Team Alberta celebrates defeating Team Wild Card Two to win the Brier curling final in Calgary, Alta., Sunday, March 14, 2021. THE CANADIAN PRESS/Jeff McIntosh

Team Alberta celebrates defeating Team Wild Card Two to win the Brier curling final in Calgary, Alta., Sunday, March 14, 2021. THE CANADIAN PRESS/Jeff McIntosh

Bottcher beats Koe 4-2 to win Canadian men’s curling championship for first time

Bottcher ends three-year silver streak at the Tim Hortons Brier

CALGARY — Brendan Bottcher knew it would require a near-flawless performance to deny Kevin Koe a fifth career title at the Canadian men’s curling championship.

He was just about perfect Sunday night to finally end a three-year silver streak at the Tim Hortons Brier.

Bottcher shot 97 per cent to lead his Alberta side to a 4-2 victory. Koe’s Wild Card Two conceded in the 10th end with no options available to score a game-tying deuce.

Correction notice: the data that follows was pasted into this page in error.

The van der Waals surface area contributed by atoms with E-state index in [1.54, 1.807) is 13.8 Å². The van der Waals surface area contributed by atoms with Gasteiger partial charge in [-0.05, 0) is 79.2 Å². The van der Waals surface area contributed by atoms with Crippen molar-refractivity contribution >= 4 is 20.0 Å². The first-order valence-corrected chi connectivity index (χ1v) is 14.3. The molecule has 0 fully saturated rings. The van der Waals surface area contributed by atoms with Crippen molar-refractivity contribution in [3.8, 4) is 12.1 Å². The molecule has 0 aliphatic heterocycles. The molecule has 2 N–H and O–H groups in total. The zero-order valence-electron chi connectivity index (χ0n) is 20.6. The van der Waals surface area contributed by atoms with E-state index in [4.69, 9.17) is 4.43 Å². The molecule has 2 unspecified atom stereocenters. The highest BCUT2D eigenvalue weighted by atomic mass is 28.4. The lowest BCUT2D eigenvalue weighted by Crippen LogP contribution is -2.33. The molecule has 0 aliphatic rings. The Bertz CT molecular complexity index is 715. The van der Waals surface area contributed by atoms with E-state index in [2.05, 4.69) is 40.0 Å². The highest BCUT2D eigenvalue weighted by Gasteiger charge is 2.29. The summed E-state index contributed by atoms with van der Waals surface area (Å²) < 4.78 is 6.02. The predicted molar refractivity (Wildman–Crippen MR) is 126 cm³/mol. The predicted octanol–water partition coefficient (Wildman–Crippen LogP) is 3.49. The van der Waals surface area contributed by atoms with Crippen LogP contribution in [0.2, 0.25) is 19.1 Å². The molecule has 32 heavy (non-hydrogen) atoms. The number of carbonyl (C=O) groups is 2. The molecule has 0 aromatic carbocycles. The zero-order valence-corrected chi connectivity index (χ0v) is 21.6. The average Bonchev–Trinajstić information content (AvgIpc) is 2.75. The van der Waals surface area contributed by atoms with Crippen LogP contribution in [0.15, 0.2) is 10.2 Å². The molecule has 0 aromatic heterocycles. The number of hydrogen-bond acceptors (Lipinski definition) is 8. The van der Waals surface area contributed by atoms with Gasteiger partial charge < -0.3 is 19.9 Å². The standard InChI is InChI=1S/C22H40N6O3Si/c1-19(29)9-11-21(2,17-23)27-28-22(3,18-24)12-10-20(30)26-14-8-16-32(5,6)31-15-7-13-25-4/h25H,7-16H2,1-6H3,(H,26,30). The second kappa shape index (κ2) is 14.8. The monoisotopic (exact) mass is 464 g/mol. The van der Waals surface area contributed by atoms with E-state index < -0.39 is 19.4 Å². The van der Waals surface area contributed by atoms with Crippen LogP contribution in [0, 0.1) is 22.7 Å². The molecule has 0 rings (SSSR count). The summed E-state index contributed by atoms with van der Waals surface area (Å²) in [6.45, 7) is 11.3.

“It’s just such a good feeling when you know you’ve worked so hard and then you come out and play your best at the biggest game there is,” Bottcher said. “That’s just really a cool and a special feeling.”

With about 30 seconds left on the clock, Koe and teammates John Morris, B.J. Neufeld and Ben Hebert briefly studied the house. Facing three stones and with no real chance at pulling even, they decided to call it.

Bottcher and teammates Darren Moulding, Brad Thiessen and Karrick Martin enjoyed a celebratory team hug by the side of the sheet in the odd silence of the spectator-free Markin MacPhail Centre.